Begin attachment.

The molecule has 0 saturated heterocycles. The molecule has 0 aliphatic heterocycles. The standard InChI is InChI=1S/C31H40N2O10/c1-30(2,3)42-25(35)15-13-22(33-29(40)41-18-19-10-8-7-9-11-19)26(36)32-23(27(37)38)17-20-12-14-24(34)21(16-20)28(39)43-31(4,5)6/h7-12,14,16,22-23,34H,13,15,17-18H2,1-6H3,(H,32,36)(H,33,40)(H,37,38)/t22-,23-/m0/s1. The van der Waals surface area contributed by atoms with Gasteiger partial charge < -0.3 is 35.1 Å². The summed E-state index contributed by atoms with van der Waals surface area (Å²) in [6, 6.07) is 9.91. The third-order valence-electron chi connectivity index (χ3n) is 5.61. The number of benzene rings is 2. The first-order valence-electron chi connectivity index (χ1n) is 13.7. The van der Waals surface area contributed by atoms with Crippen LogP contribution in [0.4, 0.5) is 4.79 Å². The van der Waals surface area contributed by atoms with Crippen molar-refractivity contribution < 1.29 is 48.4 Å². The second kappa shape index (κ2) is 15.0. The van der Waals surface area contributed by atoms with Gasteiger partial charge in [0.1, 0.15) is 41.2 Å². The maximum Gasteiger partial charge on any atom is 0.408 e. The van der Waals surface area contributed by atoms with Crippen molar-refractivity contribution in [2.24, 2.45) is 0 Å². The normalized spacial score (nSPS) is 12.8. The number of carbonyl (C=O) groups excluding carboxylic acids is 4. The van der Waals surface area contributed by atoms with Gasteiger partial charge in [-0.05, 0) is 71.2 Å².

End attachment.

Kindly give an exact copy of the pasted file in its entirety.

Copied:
The molecule has 0 saturated heterocycles. The molecule has 0 aliphatic heterocycles. The standard InChI is InChI=1S/C31H40N2O10/c1-30(2,3)42-25(35)15-13-22(33-29(40)41-18-19-10-8-7-9-11-19)26(36)32-23(27(37)38)17-20-12-14-24(34)21(16-20)28(39)43-31(4,5)6/h7-12,14,16,22-23,34H,13,15,17-18H2,1-6H3,(H,32,36)(H,33,40)(H,37,38)/t22-,23-/m0/s1. The van der Waals surface area contributed by atoms with Gasteiger partial charge < -0.3 is 35.1 Å². The summed E-state index contributed by atoms with van der Waals surface area (Å²) in [6, 6.07) is 9.91. The third-order valence-electron chi connectivity index (χ3n) is 5.61. The number of benzene rings is 2. The first-order valence-electron chi connectivity index (χ1n) is 13.7. The van der Waals surface area contributed by atoms with Crippen LogP contribution in [0.4, 0.5) is 4.79 Å². The van der Waals surface area contributed by atoms with Crippen molar-refractivity contribution < 1.29 is 48.4 Å². The second kappa shape index (κ2) is 15.0. The van der Waals surface area contributed by atoms with Gasteiger partial charge in [0.1, 0.15) is 41.2 Å². The maximum Gasteiger partial charge on any atom is 0.408 e. The van der Waals surface area contributed by atoms with Crippen molar-refractivity contribution in [2.24, 2.45) is 0 Å². The normalized spacial score (nSPS) is 12.8. The number of carbonyl (C=O) groups excluding carboxylic acids is 4. The van der Waals surface area contributed by atoms with Gasteiger partial charge in [-0.05, 0) is 71.2 Å².